Writer Tracy Ryan on Strike!
Stike! tells the true story of the Dunnes Stores Anti-Apartheid Strike which took place in Dublin from 1984 to 1987. It is incredible to believe how one small act of defiance could become something so much bigger, but that is exactly what happened. And now the story is coming to the stage at Southwark Playhouse via the pen of Tracy Ryan.
As if the story itself wasn’t enough to grab our interest, the show is from Ardent Theatre Company, who we have championed in the past for the work in supporting emerging actors. It really meant we couldn’t not let this one pass us by without grabbing some time with Tracy to find out more.
What is it that made you write a play about an Irish strike?
I heard one of the Strikers, Mary Manning, on RTE Radio, and I was curious to learn more. I was aware of apartheid and anti-apartheid movements in England and elsewhere. Still, the Dunnes Store Strike was new to me. As I read more, I knew I wanted to create a piece of theatre about their action.
My first call was to Mandate the Union. They said I should contact Brendan Archbold, the Union Organiser for the Strike. It took a while to find Brendan, but when I did, we agreed to meet. He was great in setting the context of the Strike, sharing his archive material and introducing me to the Strikers. I felt then, as I do now, that what they did was inspirational as a group of young working-class shop workers. They stood up to their bosses, the Church and the Government in their refusal to handle South African goods and in doing so contributed to the banning of South African goods in Ireland. Their solidarity as a group and with others many thousand miles away in South Africa demonstrated the power of collective action not only in Dublin but also across the world to challenge power and end injustice.
The story is quite incredible and had repercussions around the world. Still, it is also about the bravery of a handful of shop workers – so what do you focus your play upon then when there are clearly so many options available?
I have focused on the journey of the Strikers through their initial walkout in line with the Union directive to not handle SA goods, where they admit their motivation was to annoy the bosses to their growing political awareness of the vicious apartheid system in South Africa. On this journey, I was fascinated by their relationship with Nimrod Sejake (who was in exile in Ireland and had been active in the freedom movement in his country). This relationship, along with others they met on the line and their growing confidence in their action ultimately changed them forever.
The play has been around since 2010, but this is the first full production, did you ever think it would get to the stage after so long, or did you have times you almost gave up on it?
It was first staged in Dublin for a short run in 2010 (produced by Helen Ryan); however, it has evolved and significantly changed over the years. When Ardent took an interest in the play in late 2015, they offered space and funding to work on the text through dramaturgical support with Shelley Troupe, then Andrew Muir from Ardent, workshops and readings, which has been invaluable in developing the play to its current form. It was envisaged the production may happen in 2020, but obviously, we all know what happened. Through coivid, Ardent and I continued to work on the play, and we are now only a few weeks away from opening.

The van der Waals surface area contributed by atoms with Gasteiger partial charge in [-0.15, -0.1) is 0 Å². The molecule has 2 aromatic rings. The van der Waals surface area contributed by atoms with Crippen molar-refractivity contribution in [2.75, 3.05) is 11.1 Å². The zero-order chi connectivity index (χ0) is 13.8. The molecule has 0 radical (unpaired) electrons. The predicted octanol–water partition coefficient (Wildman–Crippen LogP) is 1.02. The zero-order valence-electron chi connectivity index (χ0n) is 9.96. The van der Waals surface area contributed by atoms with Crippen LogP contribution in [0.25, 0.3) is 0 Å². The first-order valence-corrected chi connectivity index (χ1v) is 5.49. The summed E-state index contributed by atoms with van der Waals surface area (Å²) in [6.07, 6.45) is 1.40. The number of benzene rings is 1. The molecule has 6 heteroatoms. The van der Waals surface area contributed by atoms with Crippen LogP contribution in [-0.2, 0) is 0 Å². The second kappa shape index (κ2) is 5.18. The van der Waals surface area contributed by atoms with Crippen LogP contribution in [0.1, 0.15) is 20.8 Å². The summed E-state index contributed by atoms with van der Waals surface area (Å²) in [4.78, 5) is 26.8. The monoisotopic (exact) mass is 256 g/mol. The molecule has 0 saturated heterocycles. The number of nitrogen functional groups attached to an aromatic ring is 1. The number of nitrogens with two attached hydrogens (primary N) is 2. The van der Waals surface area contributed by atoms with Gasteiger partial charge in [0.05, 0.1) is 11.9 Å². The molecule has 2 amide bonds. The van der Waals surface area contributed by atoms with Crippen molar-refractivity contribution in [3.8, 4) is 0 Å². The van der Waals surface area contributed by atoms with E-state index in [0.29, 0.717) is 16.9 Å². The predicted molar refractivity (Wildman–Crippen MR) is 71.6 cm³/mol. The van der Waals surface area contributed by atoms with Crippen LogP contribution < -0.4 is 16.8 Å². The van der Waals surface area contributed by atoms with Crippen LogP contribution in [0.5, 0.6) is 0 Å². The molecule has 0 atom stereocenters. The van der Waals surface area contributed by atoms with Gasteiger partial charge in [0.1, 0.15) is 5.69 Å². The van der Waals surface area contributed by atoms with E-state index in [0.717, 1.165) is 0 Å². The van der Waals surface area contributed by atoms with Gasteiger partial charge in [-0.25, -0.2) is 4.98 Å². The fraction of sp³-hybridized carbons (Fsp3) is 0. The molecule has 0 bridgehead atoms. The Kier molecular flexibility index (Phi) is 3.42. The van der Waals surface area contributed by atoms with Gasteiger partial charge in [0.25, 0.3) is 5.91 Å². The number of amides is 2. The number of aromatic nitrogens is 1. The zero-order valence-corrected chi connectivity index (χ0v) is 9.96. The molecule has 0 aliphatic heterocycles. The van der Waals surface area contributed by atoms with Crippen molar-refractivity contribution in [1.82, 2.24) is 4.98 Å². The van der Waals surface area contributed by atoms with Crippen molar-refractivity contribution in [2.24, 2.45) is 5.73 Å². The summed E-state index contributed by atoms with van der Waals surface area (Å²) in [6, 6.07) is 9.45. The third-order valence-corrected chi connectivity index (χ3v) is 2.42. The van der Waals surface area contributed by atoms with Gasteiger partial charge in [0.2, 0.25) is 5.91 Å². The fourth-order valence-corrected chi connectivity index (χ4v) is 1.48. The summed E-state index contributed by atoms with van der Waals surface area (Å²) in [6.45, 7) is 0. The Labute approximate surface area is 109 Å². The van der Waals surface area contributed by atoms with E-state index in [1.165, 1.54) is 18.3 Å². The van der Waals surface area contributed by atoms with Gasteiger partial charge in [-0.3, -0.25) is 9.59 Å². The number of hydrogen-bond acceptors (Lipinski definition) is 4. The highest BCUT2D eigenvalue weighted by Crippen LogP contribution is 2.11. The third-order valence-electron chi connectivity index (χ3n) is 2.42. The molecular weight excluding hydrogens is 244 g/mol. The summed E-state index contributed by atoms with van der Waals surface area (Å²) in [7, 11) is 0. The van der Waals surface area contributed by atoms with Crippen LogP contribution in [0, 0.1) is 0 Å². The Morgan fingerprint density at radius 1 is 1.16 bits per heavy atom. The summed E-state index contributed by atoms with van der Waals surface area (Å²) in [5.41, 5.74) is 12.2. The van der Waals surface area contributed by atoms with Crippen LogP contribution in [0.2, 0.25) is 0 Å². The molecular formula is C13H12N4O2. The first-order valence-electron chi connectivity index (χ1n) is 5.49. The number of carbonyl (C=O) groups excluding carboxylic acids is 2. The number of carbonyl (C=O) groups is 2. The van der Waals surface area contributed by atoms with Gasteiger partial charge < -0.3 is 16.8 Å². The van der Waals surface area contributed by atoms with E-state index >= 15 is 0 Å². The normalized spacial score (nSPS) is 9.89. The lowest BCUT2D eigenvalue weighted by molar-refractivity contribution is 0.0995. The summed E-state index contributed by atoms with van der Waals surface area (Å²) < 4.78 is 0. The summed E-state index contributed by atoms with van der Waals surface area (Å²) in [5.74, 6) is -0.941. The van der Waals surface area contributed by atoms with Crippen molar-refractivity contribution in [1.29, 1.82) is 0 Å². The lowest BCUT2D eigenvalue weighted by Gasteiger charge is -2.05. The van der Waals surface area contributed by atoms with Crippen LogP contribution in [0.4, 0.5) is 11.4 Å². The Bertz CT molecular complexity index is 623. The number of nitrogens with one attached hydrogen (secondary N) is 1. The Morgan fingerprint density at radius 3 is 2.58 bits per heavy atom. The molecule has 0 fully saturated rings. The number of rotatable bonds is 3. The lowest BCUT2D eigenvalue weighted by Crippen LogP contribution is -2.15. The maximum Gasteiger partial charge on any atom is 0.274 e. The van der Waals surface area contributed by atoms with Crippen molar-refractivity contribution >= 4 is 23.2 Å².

And what made you want to work with Ardent Theatre in bringing it to the stage at last?
I greatly respect Ardent’s work and mission to ‘bring outsiders in.’ They have been incredibly enthusiastic about the story of the Strikers and keen to tell their story. They were committed to the large cast and never asked me to cut down on cast size, which would have meant losing some of the Strikers. I felt strongly they should all be represented as they all walked the line on Henry Street Dublin for nearly three years. Ardent supported this throughout, and it is incredible that the company has fund-raised and is staging the show with such a large cast.
You have mentioned speaking to some of the strikers, what have their reactions been to seeing their story portrayed in the play?
I have from the beginning. Firstly Brendan Archbold who was hugely generous and supportive. I interviewed the Strikers early on; they also saw the first staging and have contributed to readings, spoken with actors and been amazingly supportive of every sharing. They will all be at the Press Night with Brendan’s family, as Brendan passed away in 2015.
The play has had a number of staged readings; did these allow you to work on the script further?
When you hear a play read, it is so informative for the writer. Even as we have gotten it up with our fantastic cast and director, Kirsty Patrick Ward, there are changes and edits.
So how does it feel to finally be seeing this play staged after so long? Is there going to be a real sense of completion come the opening night?
It is great, and although I have been with the play for a long time, I am still incredibly moved and inspired by the action the Strikers took and honoured to tell their story.
And finally, are there plans to take the play over to Ireland at all?
Yes, next year is the 40th anniversary of the Strike, and Ardent has already begun to connect with Unions, including Mandate (the Strikers Union), venues, and others, to see if this can happen.
Our thanks to Tracy for chatting to us. Strike! comes to Southwark Playhouse from 13 April to 6 May. Further information and bookings can be found here.